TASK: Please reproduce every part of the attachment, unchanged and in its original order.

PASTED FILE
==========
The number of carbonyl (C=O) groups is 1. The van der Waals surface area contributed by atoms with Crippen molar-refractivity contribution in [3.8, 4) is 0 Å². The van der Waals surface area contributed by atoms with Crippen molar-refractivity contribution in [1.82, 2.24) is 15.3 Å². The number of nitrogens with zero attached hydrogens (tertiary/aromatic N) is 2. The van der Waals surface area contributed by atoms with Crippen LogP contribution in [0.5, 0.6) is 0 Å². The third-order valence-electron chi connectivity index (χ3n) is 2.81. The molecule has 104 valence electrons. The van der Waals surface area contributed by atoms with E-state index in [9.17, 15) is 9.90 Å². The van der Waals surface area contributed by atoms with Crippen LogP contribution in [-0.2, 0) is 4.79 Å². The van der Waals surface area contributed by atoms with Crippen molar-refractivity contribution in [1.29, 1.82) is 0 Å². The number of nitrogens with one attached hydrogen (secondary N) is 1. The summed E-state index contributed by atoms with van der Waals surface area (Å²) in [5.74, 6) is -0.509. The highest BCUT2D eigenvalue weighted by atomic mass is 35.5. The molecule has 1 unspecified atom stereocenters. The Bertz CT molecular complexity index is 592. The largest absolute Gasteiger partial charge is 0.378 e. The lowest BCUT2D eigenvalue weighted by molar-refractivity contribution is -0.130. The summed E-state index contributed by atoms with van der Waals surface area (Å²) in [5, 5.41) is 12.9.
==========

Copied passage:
The number of carbonyl (C=O) groups is 1. The van der Waals surface area contributed by atoms with Crippen molar-refractivity contribution in [3.8, 4) is 0 Å². The van der Waals surface area contributed by atoms with Crippen molar-refractivity contribution in [1.82, 2.24) is 15.3 Å². The number of nitrogens with zero attached hydrogens (tertiary/aromatic N) is 2. The van der Waals surface area contributed by atoms with Crippen LogP contribution in [0.5, 0.6) is 0 Å². The third-order valence-electron chi connectivity index (χ3n) is 2.81. The molecule has 104 valence electrons. The van der Waals surface area contributed by atoms with E-state index in [9.17, 15) is 9.90 Å². The van der Waals surface area contributed by atoms with Crippen LogP contribution in [-0.2, 0) is 4.79 Å². The van der Waals surface area contributed by atoms with Crippen molar-refractivity contribution in [1.29, 1.82) is 0 Å². The number of nitrogens with one attached hydrogen (secondary N) is 1. The summed E-state index contributed by atoms with van der Waals surface area (Å²) in [5.74, 6) is -0.509. The highest BCUT2D eigenvalue weighted by atomic mass is 35.5. The molecule has 1 unspecified atom stereocenters. The Bertz CT molecular complexity index is 592. The largest absolute Gasteiger partial charge is 0.378 e. The lowest BCUT2D eigenvalue weighted by molar-refractivity contribution is -0.130. The summed E-state index contributed by atoms with van der Waals surface area (Å²) in [5, 5.41) is 12.9.